> Dear all,
        >
        > At the moment it seems that I only have time to do tiny problems. And
        > probably this one is already known, but I was surprised by it:
        >
        > Let A'B'C' be a triangle inscribed in ABC (so A' lies on BC, etc.).
        > Determine the radical center of the circles with diameters AA', BB' and
        > CC' respectively.
        >
        > Kind regards,
        > Floor.
        >
      • Quang Tuan
        Dear All My Friends, There is another interesting reference for this fact: H. S. M. Coxeter, S. L. Greitzer, Geometry Revisited, MAA, 1967, Theorems 2.45, 2.46
        Message 3 of 14 , Nov 23, 2011
          Dear All My Friends,

          There is another interesting reference for this fact:

          H. S. M. Coxeter, S. L. Greitzer, Geometry Revisited, MAA, 1967, Theorems 2.45, 2.46

          We can read detail at:

          http://www.cut-the-knot.org/Curriculum/Geometry/CircleOnCevian.shtml

          Best regards,
          Bui Quang Tuan

          --- In Hyacinthos@yahoogroups.com, "Quang Tuan" <bqtuan1962@...> wrote:
          >
          > Dear All My Friends,
          >
          > I would like to add some remarks to this topic:
          >
          > 1). Clark Kimberling already put this property in his ETC, at X(4) Orthocenter item:
          >
          > http://faculty.evansville.edu/ck6/encyclopedia/ETC.html#X4
          >
          > 2). I. F. Sharygin, Problems on Geometry. Plane geometry, Nauka, Moscow, 1982, page 46, problem 188:
          >
          > On the lines AB and AC take points M and N respectively. To prove that common chord of two circles with diameters CM an BN pass through intersection point of altitudes of triangle ABC.
          >
          > 3). V. V. Prasolov, Problems in Plane Geometry, Part 1, Nauka, Moscow, 1986, page 64, problem 3.23 (b):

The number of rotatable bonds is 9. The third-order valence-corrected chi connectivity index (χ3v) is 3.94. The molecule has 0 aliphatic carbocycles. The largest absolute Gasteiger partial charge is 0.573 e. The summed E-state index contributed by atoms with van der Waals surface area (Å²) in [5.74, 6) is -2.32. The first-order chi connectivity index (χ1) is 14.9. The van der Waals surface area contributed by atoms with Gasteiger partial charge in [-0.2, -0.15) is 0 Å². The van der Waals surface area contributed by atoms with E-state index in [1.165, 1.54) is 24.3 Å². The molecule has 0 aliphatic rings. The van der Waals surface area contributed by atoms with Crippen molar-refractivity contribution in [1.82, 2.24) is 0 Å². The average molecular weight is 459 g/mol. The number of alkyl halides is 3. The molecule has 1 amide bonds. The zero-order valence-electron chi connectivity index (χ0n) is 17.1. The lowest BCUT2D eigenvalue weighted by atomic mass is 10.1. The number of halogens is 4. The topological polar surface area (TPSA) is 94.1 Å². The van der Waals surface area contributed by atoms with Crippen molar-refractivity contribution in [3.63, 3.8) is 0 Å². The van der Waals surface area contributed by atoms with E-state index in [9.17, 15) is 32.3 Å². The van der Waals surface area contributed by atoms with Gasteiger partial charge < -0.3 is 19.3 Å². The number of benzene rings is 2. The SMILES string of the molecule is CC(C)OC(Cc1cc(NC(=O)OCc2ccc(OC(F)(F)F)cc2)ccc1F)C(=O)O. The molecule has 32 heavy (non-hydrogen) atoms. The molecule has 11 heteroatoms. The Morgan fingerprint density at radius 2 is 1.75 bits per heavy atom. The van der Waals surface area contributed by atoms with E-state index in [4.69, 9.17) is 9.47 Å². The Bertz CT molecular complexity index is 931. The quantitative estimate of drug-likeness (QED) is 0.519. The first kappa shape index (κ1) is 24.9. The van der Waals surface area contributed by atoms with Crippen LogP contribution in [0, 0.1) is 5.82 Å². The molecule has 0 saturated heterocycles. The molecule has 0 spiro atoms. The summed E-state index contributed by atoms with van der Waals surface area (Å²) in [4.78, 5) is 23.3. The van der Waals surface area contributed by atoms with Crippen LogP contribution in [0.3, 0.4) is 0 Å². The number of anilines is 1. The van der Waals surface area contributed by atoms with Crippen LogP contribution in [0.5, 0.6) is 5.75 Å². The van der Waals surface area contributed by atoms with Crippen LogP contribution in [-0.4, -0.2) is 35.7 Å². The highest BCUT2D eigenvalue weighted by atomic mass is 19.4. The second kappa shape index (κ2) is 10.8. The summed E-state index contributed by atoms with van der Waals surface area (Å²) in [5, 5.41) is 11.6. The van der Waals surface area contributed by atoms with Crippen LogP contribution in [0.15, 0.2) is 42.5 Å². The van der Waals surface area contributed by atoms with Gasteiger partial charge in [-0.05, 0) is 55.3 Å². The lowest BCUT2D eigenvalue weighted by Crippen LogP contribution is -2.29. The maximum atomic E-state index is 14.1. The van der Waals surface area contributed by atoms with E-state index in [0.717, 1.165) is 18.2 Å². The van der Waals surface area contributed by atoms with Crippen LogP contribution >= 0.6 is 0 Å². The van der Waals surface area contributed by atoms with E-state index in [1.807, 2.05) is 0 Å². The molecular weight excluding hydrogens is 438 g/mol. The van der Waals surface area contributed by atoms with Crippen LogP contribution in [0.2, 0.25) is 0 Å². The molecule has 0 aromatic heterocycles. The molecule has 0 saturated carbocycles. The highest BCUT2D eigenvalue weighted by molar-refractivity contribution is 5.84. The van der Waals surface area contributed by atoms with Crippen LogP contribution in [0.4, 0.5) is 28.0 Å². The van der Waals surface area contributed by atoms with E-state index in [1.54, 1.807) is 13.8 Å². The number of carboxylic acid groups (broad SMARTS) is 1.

>
          > On sides BC, CA, AB of acute triangle ABC take any points A1, B1, C1. To prove that three common chords of pairs of circles with diameters AA1, BB1, CC1 pass through intersection point of altitudes of triangle ABC.
          >
          > 4). Recently we can read the problem in book Mathematical Olympiad Challenges of T. Andreescu, R. Gelca (Birkhäuser, 2004, 5th printing, 1.3.8 (p. 12)) as in:
          >
          > http://www.cut-the-knot.org/Curriculum/Geometry/PHQCollinearity.shtml
          >
          > Best regards,
          > Bui Quang Tuan
          >
          > --- In Hyacinthos@yahoogroups.com, Floor van Lamoen <f.v.lamoen@> wrote:
          > >
          > > Dear all,
          > >
          > > At the moment it seems that I only have time to do tiny problems. And
          > > probably this one is already known, but I was surprised by it:
          > >
          > > Let A'B'C' be a triangle inscribed in ABC (so A' lies on BC, etc.).
          > > Determine the radical center of the circles with diameters AA', BB' and
          > > CC' respectively.
          > >
          > > Kind regards,
          > > Floor.
          > >
          >